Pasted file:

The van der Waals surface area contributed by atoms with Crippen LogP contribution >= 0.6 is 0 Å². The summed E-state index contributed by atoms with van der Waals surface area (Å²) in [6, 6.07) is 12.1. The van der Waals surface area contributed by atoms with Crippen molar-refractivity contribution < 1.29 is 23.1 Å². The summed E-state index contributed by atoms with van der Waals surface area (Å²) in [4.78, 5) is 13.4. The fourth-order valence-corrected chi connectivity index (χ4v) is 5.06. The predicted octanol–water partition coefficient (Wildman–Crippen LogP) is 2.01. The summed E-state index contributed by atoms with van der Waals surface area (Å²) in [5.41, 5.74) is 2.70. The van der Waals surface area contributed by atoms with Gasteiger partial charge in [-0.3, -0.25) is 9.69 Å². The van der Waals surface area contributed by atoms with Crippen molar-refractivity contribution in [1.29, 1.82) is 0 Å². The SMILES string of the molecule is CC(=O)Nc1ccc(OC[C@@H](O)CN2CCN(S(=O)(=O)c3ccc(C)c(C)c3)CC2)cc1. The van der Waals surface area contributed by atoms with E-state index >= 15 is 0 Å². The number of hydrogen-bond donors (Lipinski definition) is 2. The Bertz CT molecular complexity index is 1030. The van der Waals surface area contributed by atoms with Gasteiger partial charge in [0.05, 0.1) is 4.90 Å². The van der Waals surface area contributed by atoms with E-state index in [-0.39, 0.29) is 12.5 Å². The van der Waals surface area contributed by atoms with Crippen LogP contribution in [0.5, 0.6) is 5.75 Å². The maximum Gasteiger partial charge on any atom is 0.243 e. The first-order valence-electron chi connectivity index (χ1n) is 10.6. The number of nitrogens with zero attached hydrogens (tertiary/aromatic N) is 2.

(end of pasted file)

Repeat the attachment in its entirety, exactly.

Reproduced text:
The van der Waals surface area contributed by atoms with Crippen LogP contribution >= 0.6 is 0 Å². The summed E-state index contributed by atoms with van der Waals surface area (Å²) in [6, 6.07) is 12.1. The van der Waals surface area contributed by atoms with Crippen molar-refractivity contribution < 1.29 is 23.1 Å². The summed E-state index contributed by atoms with van der Waals surface area (Å²) in [4.78, 5) is 13.4. The fourth-order valence-corrected chi connectivity index (χ4v) is 5.06. The predicted octanol–water partition coefficient (Wildman–Crippen LogP) is 2.01. The summed E-state index contributed by atoms with van der Waals surface area (Å²) in [5.41, 5.74) is 2.70. The van der Waals surface area contributed by atoms with Gasteiger partial charge in [-0.3, -0.25) is 9.69 Å². The van der Waals surface area contributed by atoms with Crippen molar-refractivity contribution in [1.29, 1.82) is 0 Å². The SMILES string of the molecule is CC(=O)Nc1ccc(OC[C@@H](O)CN2CCN(S(=O)(=O)c3ccc(C)c(C)c3)CC2)cc1. The van der Waals surface area contributed by atoms with E-state index >= 15 is 0 Å². The number of hydrogen-bond donors (Lipinski definition) is 2. The Bertz CT molecular complexity index is 1030. The van der Waals surface area contributed by atoms with Gasteiger partial charge in [0.05, 0.1) is 4.90 Å². The van der Waals surface area contributed by atoms with E-state index in [-0.39, 0.29) is 12.5 Å². The van der Waals surface area contributed by atoms with Crippen LogP contribution in [0.5, 0.6) is 5.75 Å². The maximum Gasteiger partial charge on any atom is 0.243 e. The first-order valence-electron chi connectivity index (χ1n) is 10.6. The number of nitrogens with zero attached hydrogens (tertiary/aromatic N) is 2.